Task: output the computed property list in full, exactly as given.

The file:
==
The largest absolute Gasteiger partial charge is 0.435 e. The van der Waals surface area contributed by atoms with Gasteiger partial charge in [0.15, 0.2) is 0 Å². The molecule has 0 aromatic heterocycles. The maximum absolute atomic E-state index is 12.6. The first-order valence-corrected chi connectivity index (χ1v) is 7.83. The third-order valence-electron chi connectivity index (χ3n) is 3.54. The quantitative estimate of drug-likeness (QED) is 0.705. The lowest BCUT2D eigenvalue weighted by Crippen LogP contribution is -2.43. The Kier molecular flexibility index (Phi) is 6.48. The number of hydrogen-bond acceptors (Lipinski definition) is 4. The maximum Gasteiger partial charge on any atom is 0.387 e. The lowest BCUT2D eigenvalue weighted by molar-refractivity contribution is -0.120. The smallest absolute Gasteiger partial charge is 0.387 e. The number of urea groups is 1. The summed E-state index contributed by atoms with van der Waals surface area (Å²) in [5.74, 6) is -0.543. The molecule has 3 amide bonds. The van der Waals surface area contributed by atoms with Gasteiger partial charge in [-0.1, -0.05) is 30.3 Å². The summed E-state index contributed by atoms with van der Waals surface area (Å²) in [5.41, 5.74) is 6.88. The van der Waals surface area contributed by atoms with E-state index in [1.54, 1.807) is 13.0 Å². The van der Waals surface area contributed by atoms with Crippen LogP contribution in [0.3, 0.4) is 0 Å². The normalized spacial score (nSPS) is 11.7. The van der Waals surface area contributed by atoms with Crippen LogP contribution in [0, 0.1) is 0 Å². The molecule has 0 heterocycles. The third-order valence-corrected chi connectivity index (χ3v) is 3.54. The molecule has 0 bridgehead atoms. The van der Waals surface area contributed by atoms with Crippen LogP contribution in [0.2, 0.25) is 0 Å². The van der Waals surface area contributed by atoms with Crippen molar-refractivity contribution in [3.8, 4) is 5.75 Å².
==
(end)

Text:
The largest absolute Gasteiger partial charge is 0.435 e. The van der Waals surface area contributed by atoms with Gasteiger partial charge in [0.15, 0.2) is 0 Å². The molecule has 0 aromatic heterocycles. The maximum absolute atomic E-state index is 12.6. The first-order valence-corrected chi connectivity index (χ1v) is 7.83. The third-order valence-electron chi connectivity index (χ3n) is 3.54. The quantitative estimate of drug-likeness (QED) is 0.705. The lowest BCUT2D eigenvalue weighted by Crippen LogP contribution is -2.43. The Kier molecular flexibility index (Phi) is 6.48. The number of hydrogen-bond acceptors (Lipinski definition) is 4. The maximum Gasteiger partial charge on any atom is 0.387 e. The lowest BCUT2D eigenvalue weighted by molar-refractivity contribution is -0.120. The smallest absolute Gasteiger partial charge is 0.387 e. The number of urea groups is 1. The summed E-state index contributed by atoms with van der Waals surface area (Å²) in [5.74, 6) is -0.543. The molecule has 3 amide bonds. The van der Waals surface area contributed by atoms with Gasteiger partial charge in [-0.1, -0.05) is 30.3 Å². The summed E-state index contributed by atoms with van der Waals surface area (Å²) in [5.41, 5.74) is 6.88. The van der Waals surface area contributed by atoms with E-state index in [1.54, 1.807) is 13.0 Å². The van der Waals surface area contributed by atoms with Crippen LogP contribution in [0.3, 0.4) is 0 Å². The normalized spacial score (nSPS) is 11.7. The van der Waals surface area contributed by atoms with Crippen LogP contribution in [0, 0.1) is 0 Å². The molecule has 0 heterocycles. The third-order valence-corrected chi connectivity index (χ3v) is 3.54. The molecule has 0 bridgehead atoms. The van der Waals surface area contributed by atoms with Crippen LogP contribution in [0.2, 0.25) is 0 Å². The van der Waals surface area contributed by atoms with Crippen molar-refractivity contribution in [3.8, 4) is 5.75 Å².